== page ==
HP makes strides with laptop Linux

Notebook hardware support should be an example to other vendors

I've said before that hardware manufacturers in general, and notebook vendors in particular, need to do more to get Linux running on their products. Now it seems at least one major notebook maker will do just that.

According to German technology news site Heise Online, Hewlett-Packard will offer its customers a special version of Ubuntu  Linux designed to run HP notebooks. The free OS will be available to purchasers of HP Compaq models nx6110, nc6120, nc6220, nc6230, and nc6000, as well as the nc4200 subnotebook (though the latter isn't officially supported).

This isn't your typical bundled OEM deal, either. HP has worked directly with the Ubuntu people to produce a version of the OS custom-tailored for its laptop hardware. Out of the box, everything should work, from wired and wireless networking to IrDA, Bluetooth, audio, IEEE 1394 (FireWire), 3-D accelerated graphics, and modem. Even the Suspend to Disk and Suspend to RAM power-saving modes are said to work.

There's a catch, however: This offer doesn't extend to customers in the United States. In a move that has garnered criticism from stateside Linux faithful, HP will ship Ubuntu only to customers in "EMEA," a region encompassing Europe, the Middle East, and Africa.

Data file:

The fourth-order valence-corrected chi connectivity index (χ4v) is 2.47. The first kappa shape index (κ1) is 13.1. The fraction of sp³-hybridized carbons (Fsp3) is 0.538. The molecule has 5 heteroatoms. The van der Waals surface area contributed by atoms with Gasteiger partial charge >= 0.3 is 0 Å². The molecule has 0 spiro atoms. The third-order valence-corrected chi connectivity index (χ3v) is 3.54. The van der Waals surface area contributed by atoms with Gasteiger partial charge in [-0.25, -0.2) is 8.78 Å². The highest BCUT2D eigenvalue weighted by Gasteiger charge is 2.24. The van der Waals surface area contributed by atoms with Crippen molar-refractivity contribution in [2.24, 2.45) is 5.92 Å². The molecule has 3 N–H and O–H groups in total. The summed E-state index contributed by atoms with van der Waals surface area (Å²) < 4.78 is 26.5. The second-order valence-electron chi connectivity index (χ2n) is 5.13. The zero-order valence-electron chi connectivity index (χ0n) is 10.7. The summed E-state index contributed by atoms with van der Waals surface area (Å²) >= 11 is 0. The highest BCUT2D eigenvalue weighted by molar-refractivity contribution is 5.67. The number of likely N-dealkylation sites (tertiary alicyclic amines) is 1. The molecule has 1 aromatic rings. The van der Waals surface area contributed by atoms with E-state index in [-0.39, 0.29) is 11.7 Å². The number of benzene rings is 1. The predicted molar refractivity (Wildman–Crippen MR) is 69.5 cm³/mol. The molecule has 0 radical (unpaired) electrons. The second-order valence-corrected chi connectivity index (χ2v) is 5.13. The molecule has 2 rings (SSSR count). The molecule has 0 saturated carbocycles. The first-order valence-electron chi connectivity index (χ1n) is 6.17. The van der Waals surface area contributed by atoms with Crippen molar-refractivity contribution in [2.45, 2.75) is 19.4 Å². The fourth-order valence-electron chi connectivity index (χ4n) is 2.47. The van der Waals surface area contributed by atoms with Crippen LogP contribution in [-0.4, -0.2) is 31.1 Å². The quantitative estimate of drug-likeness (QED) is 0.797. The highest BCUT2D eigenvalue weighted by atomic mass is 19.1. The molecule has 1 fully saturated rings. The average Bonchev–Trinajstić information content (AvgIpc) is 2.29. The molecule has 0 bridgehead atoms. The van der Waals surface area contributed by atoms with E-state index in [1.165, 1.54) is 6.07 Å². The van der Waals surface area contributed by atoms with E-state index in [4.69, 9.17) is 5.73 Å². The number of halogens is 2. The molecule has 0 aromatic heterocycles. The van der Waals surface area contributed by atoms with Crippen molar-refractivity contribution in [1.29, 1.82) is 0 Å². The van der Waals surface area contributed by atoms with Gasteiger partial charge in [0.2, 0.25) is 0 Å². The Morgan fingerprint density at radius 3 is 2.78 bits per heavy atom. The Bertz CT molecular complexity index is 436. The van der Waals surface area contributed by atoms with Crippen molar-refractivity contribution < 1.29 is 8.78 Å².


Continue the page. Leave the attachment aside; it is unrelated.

Why there and not here? Sun Microsystems' Jonathan Schwartz may have summed it up best. "The U.S. may be the most cynical market in the world when it comes to alternatives to Microsoft," Schwartz said at a press briefing last year. "We're also the most robust economy in the world, so when it comes to cost sensitivity, we may not be first on the list."

In other words, hardware vendors won't ship Linux to American customers because there doesn't seem to be a market for it. Critics will be quick to point out that this sounds like a catch-22. How can you build a market for a product if you refuse to make the product available?

But don't fret. To be honest, the media has probably made a bigger deal of HP's plans than it truly deserves.

For one thing, HP won't be shipping Ubuntu preinstalled. Customers must take delivery of their laptops with a version of DOS preloaded and then request an Ubuntu CD from HP to install on their own. The CD is provided free of charge, but that's not saying much when you consider that the Ubuntu Project will ship CDs of its OS to anywhere in the world for free already, shipping included.

HP isn't taking any extraordinary steps to support its Ubuntu-using customers, either. The HP Ubuntu CD outlines two support options: free support through online sources (mailing lists and bulletin boards) or paid support, not from HP, but from Canonical, the sponsor company of the Ubuntu Project.

All told, those lucky HP EMEA customers aren't getting a whole lot more than what was available already -- with one important exception, of course: support for HP notebooks. And it's that point that deserves attention.

By partnering with Ubuntu, HP has made a direct contribution to Linux hardware from which Linux users everywhere benefit. Because of Ubuntu's staunch adherence to free software principles, you can be sure that whatever code HP engineers may have contributed will eventually become part of the larger Linux universe, available to everyone. Whether HP offers Ubuntu to U.S. customers or not, that's exactly the kind of vendor contribution I've been advocating, and HP should be commended for it.

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